Ancient Tomb and City of Traitors have been accelerating Legacy kills for a long time. These have been the key to turn-1 and -2 Show and Tells, and the same is true for early Eldrazi. Ancient Tomb is actually the better land for a mana hungry deck like this, as there are few matchups where your life total is important. With 14 such lands in the deck (4 Eye, 4 Temple, 4 Tomb, 2 City), you should be able to curve turn-1 Mimic into turn-2 Thought-Knot almost every time you draw those spells.

Cavern of Souls doubles as a colorless source and a great tool against blue decks. Counterbalance already struggles at dealing with the bigger Eldrazi, but this guarantees that they resolve. Force of Will is a major player in the format and you don’t want to have your Thought-Knot or Reality Smasher shoved into the graveyard. Cavern is incredible against these cards.

The rest of the lands offer solid utility. Wasteland can do a number on various mana bases, while Mishra’s Factory is a colorless source that turns into an aggressive creature later in the game. Urborg, Tomb of Yawgmoth turns your Eye of Ugin into a mana producer, can save you damage from an Ancient Tomb, or save some life on your Dismembers.

Here’s a sample list:


NOLOAM, 5-0 in an MTGO Legacy Competitive League

The way the deck plays out is similar to any aggro deck with lots of disruption. You’re looking to land a big threat or two while stopping your opponent as well as possible. With so many aggressive creatures, you turn to Thought-Knot Seer, Chalice of the Void, Thorn of Amethyst, and Wasteland as your primary tools to shut them down.

You have a great curve and creatures that would already be efficient even without the sol lands to force them through. With Caverns to make sure there’s no countering your threats coupled with their resilience to removal, there’s little that can stop the Eldrazi Menace.

For this deck, you get to prey upon various combo decks. Chalice of the Void is one of the best cards you can play against Storm or any blue deck trying to dig through its library to find the right tools. Sneak and Show may have expensive cards that can get around Chalice, but to find the lands, the Sneak/Show, and the creature, 1-mana blue cards still do the heavy lifting.


Against many of these decks, you can board out Dismember and Jitte to bring in additional Thorn effects. With more Thorns and Sphere of Resistance, your chances of having an artifact that hate out your opponent’s strategy increase.

Against Storm, Thorns and Spheres are your primary tools, although Ratchet Bomb can quietly be good if they try to play out their Lion’s Eyes and Lotus Petals before the Sphere effects slow them down (although this does not combo well with your own Chalice, so be wary of that).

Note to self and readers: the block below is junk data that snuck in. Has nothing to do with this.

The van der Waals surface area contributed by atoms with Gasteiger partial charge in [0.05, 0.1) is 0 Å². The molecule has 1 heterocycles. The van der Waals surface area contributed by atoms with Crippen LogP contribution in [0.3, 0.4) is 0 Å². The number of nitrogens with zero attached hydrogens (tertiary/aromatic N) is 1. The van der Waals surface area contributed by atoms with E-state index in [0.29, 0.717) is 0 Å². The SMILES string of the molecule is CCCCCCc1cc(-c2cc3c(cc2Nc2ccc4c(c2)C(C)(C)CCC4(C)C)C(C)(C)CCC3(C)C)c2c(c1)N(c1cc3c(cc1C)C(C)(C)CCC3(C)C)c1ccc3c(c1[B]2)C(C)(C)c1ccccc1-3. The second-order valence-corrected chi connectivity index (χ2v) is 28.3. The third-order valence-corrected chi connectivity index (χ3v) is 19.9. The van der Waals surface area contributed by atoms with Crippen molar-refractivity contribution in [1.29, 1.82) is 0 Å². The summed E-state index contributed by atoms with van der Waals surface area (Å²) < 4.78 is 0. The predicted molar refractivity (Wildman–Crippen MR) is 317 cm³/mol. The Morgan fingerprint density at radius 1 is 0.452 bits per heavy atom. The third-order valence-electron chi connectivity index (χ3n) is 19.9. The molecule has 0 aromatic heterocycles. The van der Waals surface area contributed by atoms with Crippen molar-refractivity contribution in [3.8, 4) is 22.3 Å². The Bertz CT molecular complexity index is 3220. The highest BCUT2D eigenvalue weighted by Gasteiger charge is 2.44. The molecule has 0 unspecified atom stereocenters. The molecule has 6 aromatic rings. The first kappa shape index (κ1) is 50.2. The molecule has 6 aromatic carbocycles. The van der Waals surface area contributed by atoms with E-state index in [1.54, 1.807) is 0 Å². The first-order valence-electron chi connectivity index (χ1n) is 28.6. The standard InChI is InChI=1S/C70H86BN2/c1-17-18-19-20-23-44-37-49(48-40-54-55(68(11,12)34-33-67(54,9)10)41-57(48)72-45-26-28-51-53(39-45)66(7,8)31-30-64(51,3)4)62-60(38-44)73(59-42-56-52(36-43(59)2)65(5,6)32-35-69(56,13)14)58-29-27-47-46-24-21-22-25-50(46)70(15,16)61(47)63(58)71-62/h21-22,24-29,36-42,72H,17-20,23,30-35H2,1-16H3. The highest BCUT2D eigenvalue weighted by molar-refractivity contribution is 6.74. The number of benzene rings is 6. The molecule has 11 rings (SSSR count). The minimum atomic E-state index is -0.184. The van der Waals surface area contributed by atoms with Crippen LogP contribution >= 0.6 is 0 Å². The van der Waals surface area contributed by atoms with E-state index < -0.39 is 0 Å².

Against Show and Tell strategies, the Sphere and Thorns are again powerful, but so is Karakas. Pithing Needle is a nice tool that can help stop Griselbrand from getting out of hand or the Sneak Attack itself.

Against the various graveyard strategies, of which many of them are going to be faster and resilient against the Eldrazi, you have a full playset of Leyline of the Void. While many decks that play Leyline are hoping to have one in the opening hand, keep in mind that you can hard cast this as early as turn 2 with an Urborg, an Ancient Tomb/City of Traitors, and a Simian Spirit Guide. Remember Leyline is not Rest in Peace, so the cards in the graveyard will stay there, but this should still be enough to stop a number of decks from going off.

Against Elves, Thorns aren’t going to get the job done, but instead you get access to Ratchet Bombs and even All is Dust to clear the board.

There are a number of midrange decks against which you’re sideboarding very little. All is Dust can come in against decks that actually do put permanents into play, while Ratchet Bomb and Pithing Needle are decent catch-alls, but Karakas and Leyline of the Void are targeted to specific strategies and will only come in against them.

What comes out of your deck should generally be a breeze. There are few decks that Chalice of the Void isn’t going to be good against, but Aether Vial decks are high on the list. If they don’t have a lot of 1-mana spells and putting a Chalice on 2 isn’t devastating (like Lands with Life from the Loam and Punishing Fire), then you can consider taking it out.

You’re essentially never going to board out a Reality Smasher, Thought-Knot Seer, Eldrazi Mimic, or Endless One. These are your most efficient creatures. This also means Matter Reshaper can easily come out, as a 3/2 that doesn’t provide value is lackluster. Endbringer can often come out, and Simian Spirit Guide is a way to help accelerate you, but isn’t a critical piece piece to the puzzle.

Thorns will not do much against decks that have a number of creatures, but it’s still useful against the blue decks. The creature removal and equipment will come out in a number of matchups where they don’t actually kill anything, but you don’t need me to tell you that!

This is a lean, mean killing machine. Eldrazi has the tools to be the best deck in Legacy and is customizable depending on your metagame. Chalice of the Void is one of the best disruptive elements in all of Magic’s history, and this is the best deck in Legacy to utilize that tool.

Where do you see the future of Eldrazi going? Will it be the format’s best deck as it was in Modern and we are starting to see in Vintage? Or are the other aggressive and combo decks good enough to keep the deck in check? Sound off in the comments!